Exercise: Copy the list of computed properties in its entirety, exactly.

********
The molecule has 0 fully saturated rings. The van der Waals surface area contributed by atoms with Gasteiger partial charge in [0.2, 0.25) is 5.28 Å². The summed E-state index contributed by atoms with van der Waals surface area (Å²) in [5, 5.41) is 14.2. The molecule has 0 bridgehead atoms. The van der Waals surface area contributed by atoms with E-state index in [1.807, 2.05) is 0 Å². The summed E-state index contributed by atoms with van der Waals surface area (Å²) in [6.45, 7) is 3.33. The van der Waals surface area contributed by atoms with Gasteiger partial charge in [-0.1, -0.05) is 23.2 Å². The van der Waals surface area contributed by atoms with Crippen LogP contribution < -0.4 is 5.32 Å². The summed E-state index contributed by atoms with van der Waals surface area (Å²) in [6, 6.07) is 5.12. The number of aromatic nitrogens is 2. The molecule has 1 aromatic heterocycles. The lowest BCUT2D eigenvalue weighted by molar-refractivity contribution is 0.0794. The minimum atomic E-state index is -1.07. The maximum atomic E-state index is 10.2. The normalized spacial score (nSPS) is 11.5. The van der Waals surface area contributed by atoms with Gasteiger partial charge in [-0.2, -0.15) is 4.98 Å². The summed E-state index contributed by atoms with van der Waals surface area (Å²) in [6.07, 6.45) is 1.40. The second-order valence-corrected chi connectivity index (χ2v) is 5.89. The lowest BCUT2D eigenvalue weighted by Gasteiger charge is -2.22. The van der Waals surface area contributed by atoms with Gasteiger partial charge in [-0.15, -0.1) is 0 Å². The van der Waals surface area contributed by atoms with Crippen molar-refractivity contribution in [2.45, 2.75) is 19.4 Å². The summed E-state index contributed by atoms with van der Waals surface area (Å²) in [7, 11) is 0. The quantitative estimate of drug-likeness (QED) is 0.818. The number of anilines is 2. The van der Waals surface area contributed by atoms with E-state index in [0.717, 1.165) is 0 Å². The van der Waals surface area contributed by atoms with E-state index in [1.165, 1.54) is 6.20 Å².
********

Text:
The molecule has 0 fully saturated rings. The van der Waals surface area contributed by atoms with Gasteiger partial charge in [0.2, 0.25) is 5.28 Å². The summed E-state index contributed by atoms with van der Waals surface area (Å²) in [5, 5.41) is 14.2. The molecule has 0 bridgehead atoms. The van der Waals surface area contributed by atoms with E-state index in [1.807, 2.05) is 0 Å². The summed E-state index contributed by atoms with van der Waals surface area (Å²) in [6.45, 7) is 3.33. The van der Waals surface area contributed by atoms with Gasteiger partial charge in [-0.1, -0.05) is 23.2 Å². The van der Waals surface area contributed by atoms with Crippen LogP contribution < -0.4 is 5.32 Å². The summed E-state index contributed by atoms with van der Waals surface area (Å²) in [6, 6.07) is 5.12. The number of aromatic nitrogens is 2. The molecule has 1 aromatic heterocycles. The lowest BCUT2D eigenvalue weighted by molar-refractivity contribution is 0.0794. The minimum atomic E-state index is -1.07. The maximum atomic E-state index is 10.2. The normalized spacial score (nSPS) is 11.5. The van der Waals surface area contributed by atoms with Gasteiger partial charge in [-0.2, -0.15) is 4.98 Å². The summed E-state index contributed by atoms with van der Waals surface area (Å²) in [6.07, 6.45) is 1.40. The second-order valence-corrected chi connectivity index (χ2v) is 5.89. The lowest BCUT2D eigenvalue weighted by Gasteiger charge is -2.22. The van der Waals surface area contributed by atoms with Gasteiger partial charge in [-0.15, -0.1) is 0 Å². The van der Waals surface area contributed by atoms with Crippen molar-refractivity contribution in [2.45, 2.75) is 19.4 Å². The summed E-state index contributed by atoms with van der Waals surface area (Å²) in [7, 11) is 0. The quantitative estimate of drug-likeness (QED) is 0.818. The number of anilines is 2. The van der Waals surface area contributed by atoms with E-state index in [0.717, 1.165) is 0 Å². The van der Waals surface area contributed by atoms with E-state index in [1.165, 1.54) is 6.20 Å².